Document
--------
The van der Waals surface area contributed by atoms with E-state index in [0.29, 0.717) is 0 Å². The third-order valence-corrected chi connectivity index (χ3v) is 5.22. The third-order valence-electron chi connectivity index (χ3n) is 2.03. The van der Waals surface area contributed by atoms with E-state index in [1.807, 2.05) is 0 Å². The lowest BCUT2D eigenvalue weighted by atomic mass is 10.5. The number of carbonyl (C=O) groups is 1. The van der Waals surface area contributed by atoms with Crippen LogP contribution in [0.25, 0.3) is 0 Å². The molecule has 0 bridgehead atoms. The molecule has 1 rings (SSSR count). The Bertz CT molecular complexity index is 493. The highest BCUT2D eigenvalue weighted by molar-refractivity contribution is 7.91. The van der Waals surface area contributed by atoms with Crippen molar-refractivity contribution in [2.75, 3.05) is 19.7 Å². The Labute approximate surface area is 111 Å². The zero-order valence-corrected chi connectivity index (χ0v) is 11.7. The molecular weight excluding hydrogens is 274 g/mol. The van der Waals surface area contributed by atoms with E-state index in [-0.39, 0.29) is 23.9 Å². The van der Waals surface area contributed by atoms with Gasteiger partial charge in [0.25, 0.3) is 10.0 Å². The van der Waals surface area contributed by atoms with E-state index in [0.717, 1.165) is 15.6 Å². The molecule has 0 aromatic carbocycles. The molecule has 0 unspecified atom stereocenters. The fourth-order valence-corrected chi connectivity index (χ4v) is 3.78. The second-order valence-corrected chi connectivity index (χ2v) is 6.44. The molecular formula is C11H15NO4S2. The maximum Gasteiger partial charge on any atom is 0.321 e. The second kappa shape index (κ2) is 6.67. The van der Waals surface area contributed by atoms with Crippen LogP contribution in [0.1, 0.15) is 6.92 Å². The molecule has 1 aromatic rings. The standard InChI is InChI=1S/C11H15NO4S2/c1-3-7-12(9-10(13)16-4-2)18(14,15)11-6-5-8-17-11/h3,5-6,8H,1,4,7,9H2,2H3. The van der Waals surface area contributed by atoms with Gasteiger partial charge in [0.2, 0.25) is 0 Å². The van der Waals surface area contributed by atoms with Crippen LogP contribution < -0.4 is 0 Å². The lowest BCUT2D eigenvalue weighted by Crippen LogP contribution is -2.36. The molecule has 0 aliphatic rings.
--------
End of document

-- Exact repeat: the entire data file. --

The van der Waals surface area contributed by atoms with E-state index in [0.29, 0.717) is 0 Å². The third-order valence-corrected chi connectivity index (χ3v) is 5.22. The third-order valence-electron chi connectivity index (χ3n) is 2.03. The van der Waals surface area contributed by atoms with E-state index in [1.807, 2.05) is 0 Å². The lowest BCUT2D eigenvalue weighted by atomic mass is 10.5. The number of carbonyl (C=O) groups is 1. The van der Waals surface area contributed by atoms with Crippen LogP contribution in [0.25, 0.3) is 0 Å². The molecule has 0 bridgehead atoms. The molecule has 1 rings (SSSR count). The Bertz CT molecular complexity index is 493. The highest BCUT2D eigenvalue weighted by molar-refractivity contribution is 7.91. The van der Waals surface area contributed by atoms with Crippen molar-refractivity contribution in [2.75, 3.05) is 19.7 Å². The Labute approximate surface area is 111 Å². The zero-order valence-corrected chi connectivity index (χ0v) is 11.7. The molecular weight excluding hydrogens is 274 g/mol. The van der Waals surface area contributed by atoms with E-state index in [-0.39, 0.29) is 23.9 Å². The van der Waals surface area contributed by atoms with Gasteiger partial charge in [0.25, 0.3) is 10.0 Å². The van der Waals surface area contributed by atoms with E-state index in [0.717, 1.165) is 15.6 Å². The molecule has 0 aromatic carbocycles. The molecule has 0 unspecified atom stereocenters. The fourth-order valence-corrected chi connectivity index (χ4v) is 3.78. The second-order valence-corrected chi connectivity index (χ2v) is 6.44. The molecular formula is C11H15NO4S2. The maximum Gasteiger partial charge on any atom is 0.321 e. The second kappa shape index (κ2) is 6.67. The van der Waals surface area contributed by atoms with Crippen LogP contribution in [0.1, 0.15) is 6.92 Å². The molecule has 1 aromatic rings. The standard InChI is InChI=1S/C11H15NO4S2/c1-3-7-12(9-10(13)16-4-2)18(14,15)11-6-5-8-17-11/h3,5-6,8H,1,4,7,9H2,2H3. The van der Waals surface area contributed by atoms with Gasteiger partial charge in [0.2, 0.25) is 0 Å². The van der Waals surface area contributed by atoms with Crippen LogP contribution < -0.4 is 0 Å². The lowest BCUT2D eigenvalue weighted by Crippen LogP contribution is -2.36. The molecule has 0 aliphatic rings.